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‘No votes until the road is built': why some Goan villagers are boycotting the Indian elections

Screenshot from YouTube video by VideoVolunteers.

Screenshot from YouTube video by VideoVolunteers.

This post was written by Grace Jolliffe and originally appeared on Video Volunteers, an award-winning international community media organisation based in India. A slightly edited version is published below as part of a content-sharing agreement.

While India is going through a major general election spread over seven phases from 11 April to 19 May 2019 in order to elect its 17th parliament (Lok Sabha), some Indian voters have taken the unusual step of boycotting the electoral process.

In Goa, a southwestern state of India, residents of a tribal hamlet in Canacona block (district subdivision), Marlem Village refused to vote on 23 April during the third phase of the general election, alleging that the government had been oblivious to the problems of their village. Their main grievance is that basic facilities, such as proper roads and water supply, have not been provided by the government.

A video by Community Correspondent Devidas Gaonkar, a member of the aboriginal shepherd tribe of Goa called Velip, documented the protests of the villagers:

In this video, Pandurang Gaonkar, a resident from Marli village, states that:

Tirwal to Marlem is a three-quilometres road stretch, which is incomplete. To date, no action has been taken by the authorities. They only make false promises, but no implementation. For this reason, we haven’t cast our votes.

The residents of Marlem have been living in this village for more than 20 years. In 1968, the Forest Department declared Marlem village part of a wildlife sanctuary. This makes the construction of roads, or any development work in this area, a rather complex issue. According to reports, an underground power cabling project for carrying electricity to the area had been initially approved, but when digging work commenced, it was soon halted following objections coming from the state Forest Department.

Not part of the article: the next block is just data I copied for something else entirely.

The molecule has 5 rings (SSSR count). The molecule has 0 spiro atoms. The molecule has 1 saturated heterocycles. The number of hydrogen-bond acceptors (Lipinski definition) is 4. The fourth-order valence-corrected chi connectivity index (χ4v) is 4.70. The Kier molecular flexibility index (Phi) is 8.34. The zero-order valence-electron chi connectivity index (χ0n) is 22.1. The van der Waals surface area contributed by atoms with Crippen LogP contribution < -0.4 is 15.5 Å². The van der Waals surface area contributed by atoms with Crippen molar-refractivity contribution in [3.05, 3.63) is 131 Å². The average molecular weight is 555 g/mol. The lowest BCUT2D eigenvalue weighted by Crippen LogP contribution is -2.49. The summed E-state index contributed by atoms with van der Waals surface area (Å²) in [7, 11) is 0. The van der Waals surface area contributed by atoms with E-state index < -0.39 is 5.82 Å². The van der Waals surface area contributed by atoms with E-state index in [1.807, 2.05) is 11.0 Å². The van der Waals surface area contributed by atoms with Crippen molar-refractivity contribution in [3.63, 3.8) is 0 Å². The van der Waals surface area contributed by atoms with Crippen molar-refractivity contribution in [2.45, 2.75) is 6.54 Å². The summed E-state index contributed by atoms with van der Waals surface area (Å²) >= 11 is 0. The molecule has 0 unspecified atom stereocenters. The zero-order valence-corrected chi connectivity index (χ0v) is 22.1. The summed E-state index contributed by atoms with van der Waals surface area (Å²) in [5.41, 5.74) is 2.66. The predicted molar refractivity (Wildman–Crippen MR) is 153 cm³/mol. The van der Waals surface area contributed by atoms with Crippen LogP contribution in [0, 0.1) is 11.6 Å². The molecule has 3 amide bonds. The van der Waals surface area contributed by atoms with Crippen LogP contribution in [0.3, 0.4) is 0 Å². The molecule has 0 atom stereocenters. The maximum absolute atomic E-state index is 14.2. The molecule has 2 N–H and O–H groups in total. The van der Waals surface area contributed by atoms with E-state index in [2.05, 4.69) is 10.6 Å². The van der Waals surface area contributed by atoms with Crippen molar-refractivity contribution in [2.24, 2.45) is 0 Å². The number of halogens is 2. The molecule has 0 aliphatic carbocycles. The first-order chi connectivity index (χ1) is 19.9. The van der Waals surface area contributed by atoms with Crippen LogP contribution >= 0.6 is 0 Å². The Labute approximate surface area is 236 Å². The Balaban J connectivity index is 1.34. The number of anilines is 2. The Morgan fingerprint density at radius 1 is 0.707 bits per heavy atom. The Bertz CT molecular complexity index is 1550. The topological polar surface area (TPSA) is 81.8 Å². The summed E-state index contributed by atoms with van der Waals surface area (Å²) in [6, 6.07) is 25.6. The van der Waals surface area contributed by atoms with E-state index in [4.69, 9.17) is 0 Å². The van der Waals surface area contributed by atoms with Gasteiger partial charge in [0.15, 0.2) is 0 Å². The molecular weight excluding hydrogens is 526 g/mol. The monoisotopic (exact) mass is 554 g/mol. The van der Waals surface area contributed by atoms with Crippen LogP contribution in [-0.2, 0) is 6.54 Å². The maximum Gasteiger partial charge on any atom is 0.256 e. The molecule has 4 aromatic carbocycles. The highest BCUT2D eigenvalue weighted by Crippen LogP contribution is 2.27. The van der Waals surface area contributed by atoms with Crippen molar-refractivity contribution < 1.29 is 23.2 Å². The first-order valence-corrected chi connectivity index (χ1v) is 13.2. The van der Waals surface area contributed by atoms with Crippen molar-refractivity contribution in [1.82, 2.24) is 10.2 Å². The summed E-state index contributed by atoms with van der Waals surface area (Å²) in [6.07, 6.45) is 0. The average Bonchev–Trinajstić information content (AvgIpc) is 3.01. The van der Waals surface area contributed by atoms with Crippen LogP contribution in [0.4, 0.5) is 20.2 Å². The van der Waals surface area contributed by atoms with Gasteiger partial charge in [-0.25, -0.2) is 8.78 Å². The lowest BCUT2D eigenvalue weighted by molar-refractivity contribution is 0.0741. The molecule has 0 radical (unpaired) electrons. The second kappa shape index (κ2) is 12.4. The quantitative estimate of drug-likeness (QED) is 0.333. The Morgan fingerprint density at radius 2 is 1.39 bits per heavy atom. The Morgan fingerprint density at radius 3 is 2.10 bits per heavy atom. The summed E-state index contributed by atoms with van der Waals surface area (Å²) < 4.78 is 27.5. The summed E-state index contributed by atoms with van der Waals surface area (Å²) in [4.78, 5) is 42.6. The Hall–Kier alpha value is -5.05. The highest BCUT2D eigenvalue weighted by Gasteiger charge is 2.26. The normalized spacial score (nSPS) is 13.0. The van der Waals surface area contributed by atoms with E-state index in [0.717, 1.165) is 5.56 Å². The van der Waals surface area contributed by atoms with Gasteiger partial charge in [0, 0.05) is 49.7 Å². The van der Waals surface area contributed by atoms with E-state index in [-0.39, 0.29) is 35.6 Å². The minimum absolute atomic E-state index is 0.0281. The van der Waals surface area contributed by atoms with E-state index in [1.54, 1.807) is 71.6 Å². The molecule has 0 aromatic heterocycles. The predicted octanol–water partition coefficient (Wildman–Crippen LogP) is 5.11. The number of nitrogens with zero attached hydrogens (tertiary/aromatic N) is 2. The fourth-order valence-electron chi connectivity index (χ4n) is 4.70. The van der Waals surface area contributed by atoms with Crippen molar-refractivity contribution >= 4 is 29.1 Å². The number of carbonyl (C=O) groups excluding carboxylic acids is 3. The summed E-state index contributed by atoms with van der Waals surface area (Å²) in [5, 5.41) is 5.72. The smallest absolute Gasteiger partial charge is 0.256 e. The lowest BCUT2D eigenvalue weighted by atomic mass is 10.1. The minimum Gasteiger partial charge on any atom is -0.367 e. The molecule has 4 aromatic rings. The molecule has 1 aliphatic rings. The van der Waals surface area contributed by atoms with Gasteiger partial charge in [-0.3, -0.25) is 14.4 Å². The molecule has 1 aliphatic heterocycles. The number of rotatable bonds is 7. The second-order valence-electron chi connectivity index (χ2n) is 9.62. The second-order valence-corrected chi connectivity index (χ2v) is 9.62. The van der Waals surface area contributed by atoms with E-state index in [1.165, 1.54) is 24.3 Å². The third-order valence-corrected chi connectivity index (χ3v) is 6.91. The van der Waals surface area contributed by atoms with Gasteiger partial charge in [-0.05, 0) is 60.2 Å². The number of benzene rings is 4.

Another source of frustration for the local population is the absence of proper roads. One has to navigate a 2.8 km unpaved and broken road to reach the first household at Marlem from the main road. Finally, the supply of electricity and safe drinking water remain a challenge for the villagers.

Having publicly and repeatedly voiced their complaints, but failing to get any answers, the residents of Marlem, as well as residents from two other villages decided not to vote in the elections in order to draw the attention of the authorities towards their issues. “Polling officials came to talk to us, but our decision of not to vote, still stands”, added Pandurang.

Isidore Fernandes, an opposition (Indian National Congress) member of the legislative assembly of Cancona, also met the locals. After hearing the grievances he assured his support in favour of their agitation. “It is important for any government to provide road, water, and electricity to people. Till now, all government officials have neglected these facilities in Marlem Village”, stated Fernandes.

Boycotting elections is now becoming a way of protest, although voting is not mandatory in India. Apart from Goa, villages in the central state of Madhya Pradesh, the western state of  Maharashtra, and the eastern state of Odisha are employing this method in order to get pressing issues addressed by the authorities in charge.

So far, none of those boycotts seem to have translated into action on the side of government. Ultimately, voters are adopting such tactics as a show of frustration towards officials and politicians who often reach out to neglected communities only before elections, in hope of securing their votes, but fail to deliver once the elections are over.

In the end, if boycotting elections does not heed changes in society, what else can members of neglected communities do to get the attention of those supposed to hear them and take proper action?

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